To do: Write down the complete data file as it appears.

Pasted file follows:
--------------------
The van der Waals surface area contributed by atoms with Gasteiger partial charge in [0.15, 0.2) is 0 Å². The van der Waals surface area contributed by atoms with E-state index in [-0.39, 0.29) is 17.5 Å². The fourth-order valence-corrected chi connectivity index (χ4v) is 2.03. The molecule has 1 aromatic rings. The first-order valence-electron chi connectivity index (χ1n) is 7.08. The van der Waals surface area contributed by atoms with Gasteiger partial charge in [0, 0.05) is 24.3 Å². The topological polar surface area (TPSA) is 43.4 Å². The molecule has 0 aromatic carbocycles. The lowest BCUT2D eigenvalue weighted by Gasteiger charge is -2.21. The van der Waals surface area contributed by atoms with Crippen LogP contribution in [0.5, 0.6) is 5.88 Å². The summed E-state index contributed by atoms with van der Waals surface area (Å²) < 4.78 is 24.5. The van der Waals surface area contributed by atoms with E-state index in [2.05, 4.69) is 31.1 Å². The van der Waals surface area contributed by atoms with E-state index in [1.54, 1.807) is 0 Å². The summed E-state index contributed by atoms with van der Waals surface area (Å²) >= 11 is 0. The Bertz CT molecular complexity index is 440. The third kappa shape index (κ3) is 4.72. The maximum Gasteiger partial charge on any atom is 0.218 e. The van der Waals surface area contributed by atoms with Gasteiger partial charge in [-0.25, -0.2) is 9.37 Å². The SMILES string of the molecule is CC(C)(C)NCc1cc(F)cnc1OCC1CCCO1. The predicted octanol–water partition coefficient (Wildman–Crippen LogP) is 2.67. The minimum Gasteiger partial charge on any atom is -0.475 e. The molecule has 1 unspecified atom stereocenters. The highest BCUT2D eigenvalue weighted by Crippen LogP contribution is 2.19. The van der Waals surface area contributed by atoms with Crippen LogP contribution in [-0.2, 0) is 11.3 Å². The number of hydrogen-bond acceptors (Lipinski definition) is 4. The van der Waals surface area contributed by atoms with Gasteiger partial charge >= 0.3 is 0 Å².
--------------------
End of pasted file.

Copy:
The van der Waals surface area contributed by atoms with Gasteiger partial charge in [0.15, 0.2) is 0 Å². The van der Waals surface area contributed by atoms with E-state index in [-0.39, 0.29) is 17.5 Å². The fourth-order valence-corrected chi connectivity index (χ4v) is 2.03. The molecule has 1 aromatic rings. The first-order valence-electron chi connectivity index (χ1n) is 7.08. The van der Waals surface area contributed by atoms with Gasteiger partial charge in [0, 0.05) is 24.3 Å². The topological polar surface area (TPSA) is 43.4 Å². The molecule has 0 aromatic carbocycles. The lowest BCUT2D eigenvalue weighted by Gasteiger charge is -2.21. The van der Waals surface area contributed by atoms with Crippen LogP contribution in [0.5, 0.6) is 5.88 Å². The summed E-state index contributed by atoms with van der Waals surface area (Å²) < 4.78 is 24.5. The van der Waals surface area contributed by atoms with E-state index in [2.05, 4.69) is 31.1 Å². The van der Waals surface area contributed by atoms with E-state index in [1.54, 1.807) is 0 Å². The summed E-state index contributed by atoms with van der Waals surface area (Å²) >= 11 is 0. The Bertz CT molecular complexity index is 440. The third kappa shape index (κ3) is 4.72. The maximum Gasteiger partial charge on any atom is 0.218 e. The van der Waals surface area contributed by atoms with Gasteiger partial charge in [-0.25, -0.2) is 9.37 Å². The SMILES string of the molecule is CC(C)(C)NCc1cc(F)cnc1OCC1CCCO1. The predicted octanol–water partition coefficient (Wildman–Crippen LogP) is 2.67. The minimum Gasteiger partial charge on any atom is -0.475 e. The molecule has 1 unspecified atom stereocenters. The highest BCUT2D eigenvalue weighted by Crippen LogP contribution is 2.19. The van der Waals surface area contributed by atoms with Crippen LogP contribution in [-0.2, 0) is 11.3 Å². The number of hydrogen-bond acceptors (Lipinski definition) is 4. The van der Waals surface area contributed by atoms with Gasteiger partial charge >= 0.3 is 0 Å².